• Emphasis on cash crops e.g. cotton led to accurance of wide spread famine.
  • African traditional leaders and elders suffered humiliation as they were flogged in public.
  • There was establishment especially road and schools were developed.
  • African culture was undermined.
  • Africans totally lost their independence.
  • German administration got funds to administer there area.
  • After 1907, the African interests became paramount and those of the settlers became secondary.
  • Africans suffered from poverty because of explotative taxes.
  • Development of hatred between the people and Germans

THE MAJI MAJI REBELLION 1905-1907

This was a traditional religious rebellion inspired in Southern Tanganyika as its major area of occurance.

Based on the belief that the ancestors would help the warriors to withstand German bullest if the Africans themselves smeared themselves with magic water (Maji maji) which was a mixture of water and sorghum paste.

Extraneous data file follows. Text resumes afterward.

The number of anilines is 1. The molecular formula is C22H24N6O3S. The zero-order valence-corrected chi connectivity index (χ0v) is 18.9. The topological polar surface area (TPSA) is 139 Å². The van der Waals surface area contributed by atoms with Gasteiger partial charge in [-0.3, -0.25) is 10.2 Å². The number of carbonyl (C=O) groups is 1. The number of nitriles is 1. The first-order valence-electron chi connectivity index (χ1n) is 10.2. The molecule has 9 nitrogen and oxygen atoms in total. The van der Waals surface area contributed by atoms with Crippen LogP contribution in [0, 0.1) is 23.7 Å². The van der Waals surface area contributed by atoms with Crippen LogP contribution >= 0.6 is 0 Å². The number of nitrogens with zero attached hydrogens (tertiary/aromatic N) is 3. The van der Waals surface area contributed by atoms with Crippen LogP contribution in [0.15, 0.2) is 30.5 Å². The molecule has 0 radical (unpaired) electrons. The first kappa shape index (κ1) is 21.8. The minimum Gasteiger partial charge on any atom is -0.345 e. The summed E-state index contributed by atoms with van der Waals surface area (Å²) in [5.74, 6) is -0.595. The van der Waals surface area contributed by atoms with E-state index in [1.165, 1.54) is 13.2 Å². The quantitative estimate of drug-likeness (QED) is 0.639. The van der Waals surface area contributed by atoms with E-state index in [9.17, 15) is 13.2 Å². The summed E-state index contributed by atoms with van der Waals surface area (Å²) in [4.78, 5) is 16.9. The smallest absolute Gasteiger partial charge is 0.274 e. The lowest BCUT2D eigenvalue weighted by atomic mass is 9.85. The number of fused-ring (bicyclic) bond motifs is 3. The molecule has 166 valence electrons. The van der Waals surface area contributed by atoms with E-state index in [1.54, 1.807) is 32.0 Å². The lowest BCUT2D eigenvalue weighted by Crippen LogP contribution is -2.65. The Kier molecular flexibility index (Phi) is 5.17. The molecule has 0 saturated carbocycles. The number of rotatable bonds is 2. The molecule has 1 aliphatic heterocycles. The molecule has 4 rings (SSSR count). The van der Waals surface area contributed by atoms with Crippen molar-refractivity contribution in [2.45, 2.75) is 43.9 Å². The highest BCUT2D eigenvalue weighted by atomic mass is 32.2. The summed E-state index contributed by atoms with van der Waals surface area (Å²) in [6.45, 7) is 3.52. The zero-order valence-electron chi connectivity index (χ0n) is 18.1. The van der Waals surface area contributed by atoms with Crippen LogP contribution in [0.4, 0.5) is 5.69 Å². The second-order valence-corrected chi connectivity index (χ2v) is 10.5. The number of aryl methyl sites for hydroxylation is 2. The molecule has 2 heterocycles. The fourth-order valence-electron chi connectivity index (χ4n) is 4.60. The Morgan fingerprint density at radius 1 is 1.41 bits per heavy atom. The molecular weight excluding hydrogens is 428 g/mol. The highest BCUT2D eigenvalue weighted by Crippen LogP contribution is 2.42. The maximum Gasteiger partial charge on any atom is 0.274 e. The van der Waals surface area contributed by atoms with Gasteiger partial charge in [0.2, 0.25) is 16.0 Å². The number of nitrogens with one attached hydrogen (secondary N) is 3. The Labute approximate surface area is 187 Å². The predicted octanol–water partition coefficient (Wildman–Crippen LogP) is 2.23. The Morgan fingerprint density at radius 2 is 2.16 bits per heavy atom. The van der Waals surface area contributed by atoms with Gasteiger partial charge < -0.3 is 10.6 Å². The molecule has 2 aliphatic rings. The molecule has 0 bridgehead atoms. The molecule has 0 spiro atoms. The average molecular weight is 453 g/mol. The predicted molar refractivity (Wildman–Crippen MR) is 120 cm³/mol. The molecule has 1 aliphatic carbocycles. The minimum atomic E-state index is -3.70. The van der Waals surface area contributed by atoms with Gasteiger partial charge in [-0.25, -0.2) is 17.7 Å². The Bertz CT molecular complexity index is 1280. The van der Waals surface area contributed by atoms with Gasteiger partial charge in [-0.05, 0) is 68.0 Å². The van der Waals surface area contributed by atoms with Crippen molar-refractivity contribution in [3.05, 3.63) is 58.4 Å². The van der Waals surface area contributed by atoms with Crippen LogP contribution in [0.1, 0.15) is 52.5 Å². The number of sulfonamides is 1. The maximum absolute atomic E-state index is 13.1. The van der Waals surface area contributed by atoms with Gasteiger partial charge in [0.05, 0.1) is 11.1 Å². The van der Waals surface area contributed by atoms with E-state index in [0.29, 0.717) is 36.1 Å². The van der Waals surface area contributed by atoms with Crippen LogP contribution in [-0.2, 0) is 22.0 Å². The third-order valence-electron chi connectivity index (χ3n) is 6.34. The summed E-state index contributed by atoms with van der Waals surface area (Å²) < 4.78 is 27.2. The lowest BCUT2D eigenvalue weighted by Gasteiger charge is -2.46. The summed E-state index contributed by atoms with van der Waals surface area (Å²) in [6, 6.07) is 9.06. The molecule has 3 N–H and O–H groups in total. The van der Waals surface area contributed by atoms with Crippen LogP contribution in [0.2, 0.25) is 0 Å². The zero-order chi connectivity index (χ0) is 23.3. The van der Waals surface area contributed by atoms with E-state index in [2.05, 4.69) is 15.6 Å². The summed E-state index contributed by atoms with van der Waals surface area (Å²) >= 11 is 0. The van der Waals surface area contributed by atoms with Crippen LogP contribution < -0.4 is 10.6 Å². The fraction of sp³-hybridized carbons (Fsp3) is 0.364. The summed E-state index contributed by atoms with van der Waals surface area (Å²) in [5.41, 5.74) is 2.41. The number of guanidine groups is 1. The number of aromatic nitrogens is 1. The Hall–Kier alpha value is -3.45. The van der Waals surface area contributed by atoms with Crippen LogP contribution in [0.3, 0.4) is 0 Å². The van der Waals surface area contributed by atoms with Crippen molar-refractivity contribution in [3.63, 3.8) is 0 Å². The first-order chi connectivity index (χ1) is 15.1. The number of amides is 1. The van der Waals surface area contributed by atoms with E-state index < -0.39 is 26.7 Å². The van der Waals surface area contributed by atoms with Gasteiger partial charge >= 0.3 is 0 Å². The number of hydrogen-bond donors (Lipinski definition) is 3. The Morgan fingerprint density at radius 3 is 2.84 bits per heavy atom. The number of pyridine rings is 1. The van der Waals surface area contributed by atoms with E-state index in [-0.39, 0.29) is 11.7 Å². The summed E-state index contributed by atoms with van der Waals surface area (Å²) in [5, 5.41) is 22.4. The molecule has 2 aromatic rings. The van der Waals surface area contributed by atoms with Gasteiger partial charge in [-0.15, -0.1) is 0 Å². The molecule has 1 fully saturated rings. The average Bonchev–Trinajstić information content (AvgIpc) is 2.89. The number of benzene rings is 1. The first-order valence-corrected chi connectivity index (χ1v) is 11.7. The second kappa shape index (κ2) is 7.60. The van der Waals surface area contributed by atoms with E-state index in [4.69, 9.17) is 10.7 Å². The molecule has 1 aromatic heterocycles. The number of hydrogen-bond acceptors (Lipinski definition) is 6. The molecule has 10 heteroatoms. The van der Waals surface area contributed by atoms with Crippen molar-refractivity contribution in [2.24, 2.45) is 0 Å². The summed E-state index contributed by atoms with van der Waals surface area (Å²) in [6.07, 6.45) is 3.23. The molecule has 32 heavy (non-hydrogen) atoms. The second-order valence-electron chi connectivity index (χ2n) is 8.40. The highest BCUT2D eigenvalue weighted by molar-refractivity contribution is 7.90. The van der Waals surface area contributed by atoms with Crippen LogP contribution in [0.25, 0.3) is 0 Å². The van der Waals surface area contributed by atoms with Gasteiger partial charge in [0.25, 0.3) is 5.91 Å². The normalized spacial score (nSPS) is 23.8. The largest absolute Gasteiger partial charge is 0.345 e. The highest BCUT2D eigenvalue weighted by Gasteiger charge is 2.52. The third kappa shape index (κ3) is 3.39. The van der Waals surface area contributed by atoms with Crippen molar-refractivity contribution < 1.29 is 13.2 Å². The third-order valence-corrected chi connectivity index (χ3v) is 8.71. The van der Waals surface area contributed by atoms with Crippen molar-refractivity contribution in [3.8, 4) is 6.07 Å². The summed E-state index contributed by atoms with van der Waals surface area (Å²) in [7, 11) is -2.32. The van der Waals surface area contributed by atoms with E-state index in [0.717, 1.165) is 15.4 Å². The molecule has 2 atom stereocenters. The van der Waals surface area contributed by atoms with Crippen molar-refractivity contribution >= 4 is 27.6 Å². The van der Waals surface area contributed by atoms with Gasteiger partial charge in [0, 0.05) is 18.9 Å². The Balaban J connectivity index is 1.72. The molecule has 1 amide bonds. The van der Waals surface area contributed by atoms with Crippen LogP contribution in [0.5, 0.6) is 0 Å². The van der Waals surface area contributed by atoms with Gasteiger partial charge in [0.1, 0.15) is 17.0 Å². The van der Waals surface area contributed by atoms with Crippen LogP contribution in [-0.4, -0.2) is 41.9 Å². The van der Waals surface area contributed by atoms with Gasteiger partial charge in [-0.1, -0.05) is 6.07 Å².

The waer was dispersed by a traditional religious medicine man Kinjikitile from his base at Ngarambe in South East Tanganyika.

THE CAUSES OF THE REBELLION

The forced cotton scheme that was introduced in 1902 where each village had to have the cotton field there was extensive or people would work communally. People hated the scheme because it wasn’t beneficial to them.

Taxation; the taxes (3 rupees hut tax) was un reasonably high to the Africans moreover the taxes were harshly collected.

The Africans hated the forced labour on European / german owned plantations and pub works.

Akidas were hatred because they were foreigners and they associated with all colonial hardships hence Africans desired to have them removed.